10 min read

The Real Deal on TNR for Feral Cats

The controversy over outdoor cats and their predation impacts on wildlife is not new; it has waxed and waned for many decades and we believe it is high time for new approaches. Conflicts of this nature should not result in mass killing, but in the application of human ingenuity, and substantial investments in solutions that work in the best interests of all of the animals living in our communities.

More than a century ago, Edward Howe Forbush, the Massachusetts State Ornithologist, demonized outdoor cats in a series of essays that culminated in his 1916 book, The Domestic Cat: bird killer, mouser, and destroyer of wildlife. In those days, birds were as much valued for economic reasons as for aesthetic ones. Forbush railed against the "wanton destruction" of the birds that helped farmers control insects or the game birds that gentlemen pursued on the hunt. But the respected ornithologist admitted that cats could not be blamed for exercising their feline nature, while noting that many of the claims on both sides of the issue seemed "ill-considered," and were being bandied about without much foundation in fact.

Currently, the dispute over outdoor cats and their predatory behavior is garnering media headlines again because of a campaign by some in the conservation community who are pressing governmental agencies and other parties to take action and "do something" about it. That "something" is often glossed over or poorly articulated. However, it does not take any imagination to know that the agenda would involve killing tens of millions of outdoor cats, above and beyond the 1.4 million cats euthanized in shelters and animal control agencies each year across the country. Unfortunately, the contemporary successors to Mr. Forbush have discarded both his realism and his awareness that not all of the arguments marshalled against cats are well-founded or fair.

The problem with these conservationists is not their strong desire to protect birds and other wildlife, a goal shared by The Humane Society of the United States, or their demand that society take heed of recent studies which are finally beginning to define the issue objectively. The problem is their naiveté about twenty-first century public policy formation and the feasibility and marketability of the harsh and extreme responses they champion. On both counts, this approach is a non-starter. The majority of Americans don't view cats as enemies of the state, and they wouldn't support mass killing even if the resources to do so could be found.

The HSUS agrees with wildlife conservationists that owned cats can be kept happily indoors, and the humane movement has devoted significant resources over the past decade messaging to the public on this point. That's the reason that the percentage of indoor cats has risen from 52 percent to 64 percent over the past 15 years. We also agree that cats should be spayed and neutered, and our movement has invested millions of dollars in a constant and ongoing effort to promote, perform, fund, or facilitate such surgeries for both owned and unowned outdoor cats. Should anyone really believe that on top of these reasoned and compassionate efforts, we should be out there killing every cat in sight?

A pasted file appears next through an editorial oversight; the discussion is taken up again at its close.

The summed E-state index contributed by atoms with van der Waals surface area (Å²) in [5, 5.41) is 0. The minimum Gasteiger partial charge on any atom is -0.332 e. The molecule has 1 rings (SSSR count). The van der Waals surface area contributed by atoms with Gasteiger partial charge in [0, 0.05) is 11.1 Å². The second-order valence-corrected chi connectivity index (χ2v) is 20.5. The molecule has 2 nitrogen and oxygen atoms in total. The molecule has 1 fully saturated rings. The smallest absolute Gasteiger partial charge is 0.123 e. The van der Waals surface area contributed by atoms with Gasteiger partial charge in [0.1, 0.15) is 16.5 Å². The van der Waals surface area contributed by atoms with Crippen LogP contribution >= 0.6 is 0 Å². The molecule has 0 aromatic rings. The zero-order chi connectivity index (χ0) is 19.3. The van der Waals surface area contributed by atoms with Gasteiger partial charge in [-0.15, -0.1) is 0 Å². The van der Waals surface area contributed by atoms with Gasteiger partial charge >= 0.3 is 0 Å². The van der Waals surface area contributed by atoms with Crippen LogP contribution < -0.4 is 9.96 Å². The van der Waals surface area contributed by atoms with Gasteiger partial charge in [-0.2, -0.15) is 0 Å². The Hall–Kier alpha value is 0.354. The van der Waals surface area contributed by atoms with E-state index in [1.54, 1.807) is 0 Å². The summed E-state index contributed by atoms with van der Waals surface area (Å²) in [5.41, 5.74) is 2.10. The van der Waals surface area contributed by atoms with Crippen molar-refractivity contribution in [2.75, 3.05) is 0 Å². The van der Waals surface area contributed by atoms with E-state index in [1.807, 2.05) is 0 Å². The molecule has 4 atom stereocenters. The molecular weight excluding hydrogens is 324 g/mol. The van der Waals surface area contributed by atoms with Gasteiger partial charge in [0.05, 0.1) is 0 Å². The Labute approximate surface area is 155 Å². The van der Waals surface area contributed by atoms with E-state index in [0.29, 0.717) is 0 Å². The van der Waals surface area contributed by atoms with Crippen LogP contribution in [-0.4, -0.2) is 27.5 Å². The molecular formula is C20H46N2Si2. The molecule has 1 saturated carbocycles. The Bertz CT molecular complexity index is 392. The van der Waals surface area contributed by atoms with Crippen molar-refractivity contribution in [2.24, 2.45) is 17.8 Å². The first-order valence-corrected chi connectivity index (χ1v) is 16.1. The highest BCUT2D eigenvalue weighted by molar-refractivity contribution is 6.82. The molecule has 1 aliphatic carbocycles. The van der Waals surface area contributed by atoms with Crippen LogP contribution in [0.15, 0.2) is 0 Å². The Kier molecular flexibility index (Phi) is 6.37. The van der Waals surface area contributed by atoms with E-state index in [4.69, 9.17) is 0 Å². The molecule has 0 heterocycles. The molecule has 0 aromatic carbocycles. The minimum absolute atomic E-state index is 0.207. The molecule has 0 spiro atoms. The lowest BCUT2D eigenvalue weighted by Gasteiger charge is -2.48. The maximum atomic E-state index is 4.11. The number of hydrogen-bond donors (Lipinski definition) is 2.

No community in American history has killed its way out of the outdoor cat problem. We've reached a point at which there are millions of cats living outdoors. It is regrettable that so many conservationists have trained their fire on one element of the humane movement's comprehensive strategy for outdoor cat management and reduction -- Trap, Neuter, and Return (TNR) -- which works to stop reproduction, with an end goal of no unowned cats on the landscape. This is a relatively new addition to a full-throttle program aimed at suppressing the numbers of cats living outdoors. In this strategy, unowned cats living outdoors are trapped, sterilized and returned to where they came from. Cat caregivers are trained and engaged to ensure high rates of sterilization, and to prevent local wildlife from eating food provided to cats. We work with practitioners all over the country to ensure that effective and efficient best practices are used and believe that these targeted and strategic efforts will produce measurable results in the years ahead. Although no single control method is suitable for all situations, TNR can be combined with a combination of strategies to create programs that address specific needs and maximize available resources in a community. These include:

  • Accessible spay/neuter services for all cats
  • Implementation of best practices for managing community cat colonies and mitigating nuisance issues
  • Pet food pantries, behavior assistance, and other programs to help people keep their cats in their homes
  • Shelter and rescue innovations and partnerships to increase cat adoptions
  • Shelter policy changes to reduce intake of healthy community cats when euthanasia is the likely outcome
  • Education and engagement oflocal communities and their residents
  • Adequate, enforceable cat-related ordinances and state laws

No one can deny that the problems caused by outdoor cats are real and our shared goal is fewer cats outdoors. As part of a movement that has been strongly committed to cats and wildlife throughout its 150-year history in the United States, The HSUS is committed to the implementation of nonlethal and nonviolent solutions to the dilemmas associated with the presence of outdoor cats. TNR and other humane strategies for outdoor cats represent a forward-thinking approach that is in tune with both ecological sensibility and the practical realities of outdoor cat management and reduction.

Katie Lisnik is the director of cat protection and policy for The Humane Society of the United States